Balancing Passions, a Rutgers-trained Scientist Heads for the Future

Balancing Passions, a Rutgers-trained Scientist Heads for the Future

Acquiring new knowledge and sharing it with high school students have marked Talia Young’s journey

Talia Young
Talia Young, on a research trip to Mongolia.
Photo: Talia Young

“I felt disappointed that no one had ever explained to me in high school that dreary matrix multiplication could be useful, so I set out to design a program to introduce some of those ideas to high school math students.”
 

Talia Young, a newly minted Rutgers Ph.D. in ecology, studies fish and their relationship to the people and communities that depend on them.

She’s also passionate about acquiring new knowledge and sharing it with young people, which is what has led her to move between research and teaching since her undergraduate days at Swarthmore College. Now preparing for postdoctoral work at Princeton University, Young spent her last several weeks as a Rutgers graduate student co-teaching, with help from Kristin Hunter-Thomson in 4H Youth Development, a mini-course on mathematics applications in fisheries science in a Philadelphia high school – the same one she taught biology in before going to graduate school. The course was partly funded by the Department of Ecology, Evolution and Natural Resources and the Department of Marine and Coastal Sciences.

“In my first graduate class at Rutgers, I was struck by how much high school math is used in ecology and natural resource management,” Young recalls. “I felt disappointed that no one had ever explained to me in high school that dreary matrix multiplication could be useful, so I set out to design a program to introduce some of those ideas to high school math students.”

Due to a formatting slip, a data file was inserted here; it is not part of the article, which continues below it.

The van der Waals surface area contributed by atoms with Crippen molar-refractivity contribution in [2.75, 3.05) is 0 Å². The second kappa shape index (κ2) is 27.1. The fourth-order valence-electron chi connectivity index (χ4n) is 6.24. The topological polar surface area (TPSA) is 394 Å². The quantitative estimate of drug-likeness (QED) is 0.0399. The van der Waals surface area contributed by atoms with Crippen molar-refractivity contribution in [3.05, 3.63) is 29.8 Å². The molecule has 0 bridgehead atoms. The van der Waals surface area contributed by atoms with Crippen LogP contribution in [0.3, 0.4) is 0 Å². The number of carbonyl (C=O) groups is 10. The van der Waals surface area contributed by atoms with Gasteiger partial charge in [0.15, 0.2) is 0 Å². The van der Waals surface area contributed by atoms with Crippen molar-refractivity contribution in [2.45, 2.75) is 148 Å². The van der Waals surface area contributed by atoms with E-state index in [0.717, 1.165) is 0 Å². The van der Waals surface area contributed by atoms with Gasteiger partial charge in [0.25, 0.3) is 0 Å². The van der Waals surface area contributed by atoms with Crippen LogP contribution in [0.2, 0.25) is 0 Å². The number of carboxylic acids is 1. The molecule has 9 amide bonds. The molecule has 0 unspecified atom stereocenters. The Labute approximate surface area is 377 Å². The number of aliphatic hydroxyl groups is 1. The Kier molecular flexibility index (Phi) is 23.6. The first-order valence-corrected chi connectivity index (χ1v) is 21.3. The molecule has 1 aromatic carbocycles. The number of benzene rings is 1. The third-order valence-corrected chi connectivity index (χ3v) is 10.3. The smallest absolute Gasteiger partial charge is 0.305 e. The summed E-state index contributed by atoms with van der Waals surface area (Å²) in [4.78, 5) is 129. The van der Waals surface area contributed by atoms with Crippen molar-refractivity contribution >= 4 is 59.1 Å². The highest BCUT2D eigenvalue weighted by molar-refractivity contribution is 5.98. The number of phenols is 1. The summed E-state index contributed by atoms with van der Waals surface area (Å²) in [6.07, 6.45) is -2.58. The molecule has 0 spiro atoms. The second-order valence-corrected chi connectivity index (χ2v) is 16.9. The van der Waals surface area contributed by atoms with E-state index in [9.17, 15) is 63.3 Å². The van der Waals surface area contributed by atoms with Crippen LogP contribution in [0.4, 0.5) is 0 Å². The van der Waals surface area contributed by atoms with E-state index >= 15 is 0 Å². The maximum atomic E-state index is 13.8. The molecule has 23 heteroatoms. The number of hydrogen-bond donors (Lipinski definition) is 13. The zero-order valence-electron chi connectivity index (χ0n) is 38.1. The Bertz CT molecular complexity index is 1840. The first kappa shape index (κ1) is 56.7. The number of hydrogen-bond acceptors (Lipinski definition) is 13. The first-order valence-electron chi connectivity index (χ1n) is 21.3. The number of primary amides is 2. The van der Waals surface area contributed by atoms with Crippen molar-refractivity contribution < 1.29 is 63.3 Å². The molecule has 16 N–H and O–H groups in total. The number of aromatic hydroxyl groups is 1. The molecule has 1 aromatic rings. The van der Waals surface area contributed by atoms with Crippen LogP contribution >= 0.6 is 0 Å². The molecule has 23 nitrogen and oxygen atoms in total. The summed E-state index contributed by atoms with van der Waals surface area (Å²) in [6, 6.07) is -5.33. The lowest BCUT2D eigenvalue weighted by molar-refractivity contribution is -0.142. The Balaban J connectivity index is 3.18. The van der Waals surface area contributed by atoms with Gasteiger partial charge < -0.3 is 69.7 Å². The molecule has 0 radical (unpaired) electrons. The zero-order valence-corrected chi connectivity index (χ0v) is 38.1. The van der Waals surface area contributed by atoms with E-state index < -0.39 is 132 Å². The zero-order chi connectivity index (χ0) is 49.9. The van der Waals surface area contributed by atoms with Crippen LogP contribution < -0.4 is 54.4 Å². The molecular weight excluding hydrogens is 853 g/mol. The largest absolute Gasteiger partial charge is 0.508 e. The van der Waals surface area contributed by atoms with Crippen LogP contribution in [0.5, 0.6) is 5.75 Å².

In the mini-course, high school students were introduced to mathematical approaches for modeling size and age relationships in fish.  They then learned to use R – an open-source programming language commonly used by professionals in the field – to estimate parameters for those models based on actual data sets on loaned for the purpose by Young’s colleagues. They used some of the skills Young herself learned in graduate school.  “I wanted the students to get a sense of what a career as a fisheries scientist could look like on a day-to-day basis,” she explained.

Young majored in biology at Swarthmore and after teaching environmental education after school at a public high school in Philadelphia, then earned a teaching certificate and went to work at Mastery Charter Thomas Campus, a charter school in South Philadelphia. She loved teaching and her students, but after four years, began to want a more flexible line of work.

She entered Rutgers’ graduate program in ecology and evolution in the School of Environmental and Biological Sciences and studied under Olaf Jensen. As a graduate student, Young has studied freshwater fish in a remote, pristine lake in Mongolia, the dietary preferences of ocean-going predator fish, and the lives of jellyfish in New Jersey’s Barnegat Bay.

Throughout her time at Rutgers, Young served as a mentor to high school-aged students for specific scientific projects – several of them at Mastery. These included assessments of invasive species and water quality in Philadelphia’s Franklin Delano Roosevelt Park, an analysis of data from her work with Jensen in Mongolia, and the distribution of an invasive fish, the snakehead, in the Philadelphia area. In 2013, she worked with students at the Marine Academy of Technology and Environmental Science in Manahawkin, New Jersey on a study of sea nettles in Barnegat Bay.

As a postdoctoral fellow, Young will continue to knit research together with real life, studying community-supported fisheries – the aquatic equivalent of community-supported agriculture. “I think science makes more sense to me when it can be used and understood by people who aren’t scientists, which is why it’s important to translate science to practical life.”

 


Ken Branson, 848-932-0580, cell 908-797-2590, kbranson@ucm.rutgers.edu